As a copy editor myself, of course I enjoyed this piece by Thomas Vinciguerra, which begins:
Backed by the cheery fiddle and guitar of Tom Moss’s “Gypsy Night Dance,” the bespectacled white-haired gentleman in a blue blazer, striped bow tie, and pocket square is holding forth on the language issue of the day.
“I’m sometimes asked,” he tells the camera, speaking patiently but gesturing intensely, “‘Is “data” singular or plural?’ The answer is yes.”
As soon as I read the description of the bespectacled white-haired gentleman, I knew it was John E. McIntyre, whom I have featured repeatedly here at LH (2010, 2013 [257 comments!], 2014); after introducing him, it continues:
McIntyre, the night content production manager at the Baltimore Sun, is one of an increasingly visible and robust breed of public masters of style and usage who have parlayed journalistic copy-desk expertise into an enthusiastic online following. In an age of texting and tweeting, these folks are trying to keep the mother tongue healthy, and their presence constitutes a refreshing renaissance for a profession that is generally underappreciated and rarely noticed—until, of course, a mistake shows up in print.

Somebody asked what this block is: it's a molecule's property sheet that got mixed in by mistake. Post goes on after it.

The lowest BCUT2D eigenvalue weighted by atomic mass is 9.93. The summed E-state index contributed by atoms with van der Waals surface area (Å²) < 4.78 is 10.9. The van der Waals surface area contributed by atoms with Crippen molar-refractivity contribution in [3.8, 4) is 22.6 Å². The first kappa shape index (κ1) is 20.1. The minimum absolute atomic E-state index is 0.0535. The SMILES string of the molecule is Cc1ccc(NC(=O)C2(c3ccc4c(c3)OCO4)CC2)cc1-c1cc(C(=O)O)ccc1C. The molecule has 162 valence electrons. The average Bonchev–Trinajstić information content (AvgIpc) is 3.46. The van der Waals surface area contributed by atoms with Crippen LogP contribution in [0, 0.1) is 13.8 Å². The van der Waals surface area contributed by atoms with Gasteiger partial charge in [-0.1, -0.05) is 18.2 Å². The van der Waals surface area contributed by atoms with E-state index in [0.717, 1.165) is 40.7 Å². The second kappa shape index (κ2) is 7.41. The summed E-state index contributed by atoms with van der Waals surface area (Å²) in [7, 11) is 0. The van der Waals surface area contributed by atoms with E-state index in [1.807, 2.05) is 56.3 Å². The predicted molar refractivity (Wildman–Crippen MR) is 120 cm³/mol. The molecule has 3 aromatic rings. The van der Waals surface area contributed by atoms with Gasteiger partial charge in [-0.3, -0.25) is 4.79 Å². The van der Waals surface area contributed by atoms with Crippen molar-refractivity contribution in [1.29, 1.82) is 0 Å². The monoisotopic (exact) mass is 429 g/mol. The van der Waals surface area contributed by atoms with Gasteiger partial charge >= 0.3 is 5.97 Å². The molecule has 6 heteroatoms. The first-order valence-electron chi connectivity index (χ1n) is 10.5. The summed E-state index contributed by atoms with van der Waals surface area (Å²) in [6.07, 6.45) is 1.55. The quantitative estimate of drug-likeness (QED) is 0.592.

The thing about McIntyre, of course, is that he has an understanding of language informed by linguistic science, which is as rare among copyeditors as in the population at large; the article goes on to celebrate Mary Norris of the New Yorker, who has consistently irritated me with her stubborn insistence on every bit of peevery that has encrusted the magazine over the years, but heigh-ho. It’s all worth it for the end, which returns to McIntyre:
Admittedly, the copy editor’s lot generally remains a lonely one; whether working in graphite or keystroke, practitioners don’t often endear themselves to their writers. Ask John McIntyre, who served two terms as president of ACES [the American Copy Editors Society] from 2001 to 2005. Recently, he recalled the organization’s first conference 20 years ago in Chapel Hill, North Carolina, for CJR.
“There were maybe 300 people,” he says, “and someone said that was probably the largest gathering of copy editors in one place in history. I came back and told that to my wife. And she said, ‘Except in hell.’”